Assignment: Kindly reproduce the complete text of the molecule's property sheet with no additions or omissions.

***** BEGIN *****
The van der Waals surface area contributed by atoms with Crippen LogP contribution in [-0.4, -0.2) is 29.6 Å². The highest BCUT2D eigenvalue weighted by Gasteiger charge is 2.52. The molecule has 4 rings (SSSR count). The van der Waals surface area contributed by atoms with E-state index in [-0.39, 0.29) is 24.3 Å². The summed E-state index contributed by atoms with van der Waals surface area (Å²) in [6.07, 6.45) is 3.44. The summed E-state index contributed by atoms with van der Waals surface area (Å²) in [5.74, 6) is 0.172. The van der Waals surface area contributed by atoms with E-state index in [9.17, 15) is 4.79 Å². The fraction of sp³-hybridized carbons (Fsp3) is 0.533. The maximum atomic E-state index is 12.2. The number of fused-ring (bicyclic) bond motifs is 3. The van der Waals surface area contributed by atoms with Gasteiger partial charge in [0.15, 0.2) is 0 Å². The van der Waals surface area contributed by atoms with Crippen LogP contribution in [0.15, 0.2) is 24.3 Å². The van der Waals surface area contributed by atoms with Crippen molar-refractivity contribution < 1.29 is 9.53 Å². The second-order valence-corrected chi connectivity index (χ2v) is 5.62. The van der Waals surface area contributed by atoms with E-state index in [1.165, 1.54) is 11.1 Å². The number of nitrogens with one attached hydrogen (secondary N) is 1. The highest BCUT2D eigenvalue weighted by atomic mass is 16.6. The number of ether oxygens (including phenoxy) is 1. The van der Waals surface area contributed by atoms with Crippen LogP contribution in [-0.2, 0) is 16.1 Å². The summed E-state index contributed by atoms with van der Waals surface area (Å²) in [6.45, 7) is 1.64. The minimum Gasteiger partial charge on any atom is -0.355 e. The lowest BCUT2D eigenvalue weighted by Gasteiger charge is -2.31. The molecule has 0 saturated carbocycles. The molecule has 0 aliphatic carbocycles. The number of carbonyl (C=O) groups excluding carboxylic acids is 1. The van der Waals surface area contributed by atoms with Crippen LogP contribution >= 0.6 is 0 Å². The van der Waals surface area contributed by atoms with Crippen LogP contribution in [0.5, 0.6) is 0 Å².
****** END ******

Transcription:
The van der Waals surface area contributed by atoms with Crippen LogP contribution in [-0.4, -0.2) is 29.6 Å². The highest BCUT2D eigenvalue weighted by Gasteiger charge is 2.52. The molecule has 4 rings (SSSR count). The van der Waals surface area contributed by atoms with E-state index in [-0.39, 0.29) is 24.3 Å². The summed E-state index contributed by atoms with van der Waals surface area (Å²) in [6.07, 6.45) is 3.44. The summed E-state index contributed by atoms with van der Waals surface area (Å²) in [5.74, 6) is 0.172. The van der Waals surface area contributed by atoms with E-state index in [9.17, 15) is 4.79 Å². The fraction of sp³-hybridized carbons (Fsp3) is 0.533. The maximum atomic E-state index is 12.2. The number of fused-ring (bicyclic) bond motifs is 3. The van der Waals surface area contributed by atoms with Gasteiger partial charge in [0.15, 0.2) is 0 Å². The van der Waals surface area contributed by atoms with Crippen LogP contribution in [0.15, 0.2) is 24.3 Å². The van der Waals surface area contributed by atoms with Crippen molar-refractivity contribution < 1.29 is 9.53 Å². The second-order valence-corrected chi connectivity index (χ2v) is 5.62. The van der Waals surface area contributed by atoms with E-state index in [1.165, 1.54) is 11.1 Å². The number of nitrogens with one attached hydrogen (secondary N) is 1. The highest BCUT2D eigenvalue weighted by atomic mass is 16.6. The number of ether oxygens (including phenoxy) is 1. The van der Waals surface area contributed by atoms with Crippen LogP contribution in [-0.2, 0) is 16.1 Å². The summed E-state index contributed by atoms with van der Waals surface area (Å²) in [6.45, 7) is 1.64. The minimum Gasteiger partial charge on any atom is -0.355 e. The lowest BCUT2D eigenvalue weighted by Gasteiger charge is -2.31. The molecule has 0 saturated carbocycles. The molecule has 0 aliphatic carbocycles. The number of carbonyl (C=O) groups excluding carboxylic acids is 1. The van der Waals surface area contributed by atoms with Crippen LogP contribution >= 0.6 is 0 Å². The van der Waals surface area contributed by atoms with Crippen LogP contribution in [0.5, 0.6) is 0 Å².